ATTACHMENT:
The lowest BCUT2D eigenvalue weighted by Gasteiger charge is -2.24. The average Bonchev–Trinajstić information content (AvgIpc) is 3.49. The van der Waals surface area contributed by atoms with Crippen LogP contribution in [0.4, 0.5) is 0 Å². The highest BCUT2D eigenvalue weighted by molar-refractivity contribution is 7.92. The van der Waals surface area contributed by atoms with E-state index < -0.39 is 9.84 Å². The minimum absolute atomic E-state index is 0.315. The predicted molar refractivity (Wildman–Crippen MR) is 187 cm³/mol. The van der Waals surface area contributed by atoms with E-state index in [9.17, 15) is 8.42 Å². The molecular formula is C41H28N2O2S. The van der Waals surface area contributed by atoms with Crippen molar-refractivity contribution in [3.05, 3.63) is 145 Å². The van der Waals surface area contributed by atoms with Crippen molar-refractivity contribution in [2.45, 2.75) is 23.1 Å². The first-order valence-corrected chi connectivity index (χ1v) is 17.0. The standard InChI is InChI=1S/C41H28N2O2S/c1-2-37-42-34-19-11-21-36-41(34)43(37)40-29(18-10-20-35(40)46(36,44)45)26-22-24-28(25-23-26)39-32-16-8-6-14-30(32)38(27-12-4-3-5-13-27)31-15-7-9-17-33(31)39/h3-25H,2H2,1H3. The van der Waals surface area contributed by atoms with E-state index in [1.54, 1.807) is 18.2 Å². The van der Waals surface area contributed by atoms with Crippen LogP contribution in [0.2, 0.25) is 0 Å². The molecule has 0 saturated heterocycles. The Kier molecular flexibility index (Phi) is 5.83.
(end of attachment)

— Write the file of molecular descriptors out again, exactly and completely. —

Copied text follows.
The lowest BCUT2D eigenvalue weighted by Gasteiger charge is -2.24. The average Bonchev–Trinajstić information content (AvgIpc) is 3.49. The van der Waals surface area contributed by atoms with Crippen LogP contribution in [0.4, 0.5) is 0 Å². The highest BCUT2D eigenvalue weighted by molar-refractivity contribution is 7.92. The van der Waals surface area contributed by atoms with E-state index < -0.39 is 9.84 Å². The minimum absolute atomic E-state index is 0.315. The predicted molar refractivity (Wildman–Crippen MR) is 187 cm³/mol. The van der Waals surface area contributed by atoms with E-state index in [9.17, 15) is 8.42 Å². The molecular formula is C41H28N2O2S. The van der Waals surface area contributed by atoms with Crippen molar-refractivity contribution in [3.05, 3.63) is 145 Å². The van der Waals surface area contributed by atoms with Crippen molar-refractivity contribution in [2.45, 2.75) is 23.1 Å². The first-order valence-corrected chi connectivity index (χ1v) is 17.0. The standard InChI is InChI=1S/C41H28N2O2S/c1-2-37-42-34-19-11-21-36-41(34)43(37)40-29(18-10-20-35(40)46(36,44)45)26-22-24-28(25-23-26)39-32-16-8-6-14-30(32)38(27-12-4-3-5-13-27)31-15-7-9-17-33(31)39/h3-25H,2H2,1H3. The van der Waals surface area contributed by atoms with E-state index in [1.54, 1.807) is 18.2 Å². The van der Waals surface area contributed by atoms with Crippen LogP contribution in [0.2, 0.25) is 0 Å². The molecule has 0 saturated heterocycles. The Kier molecular flexibility index (Phi) is 5.83.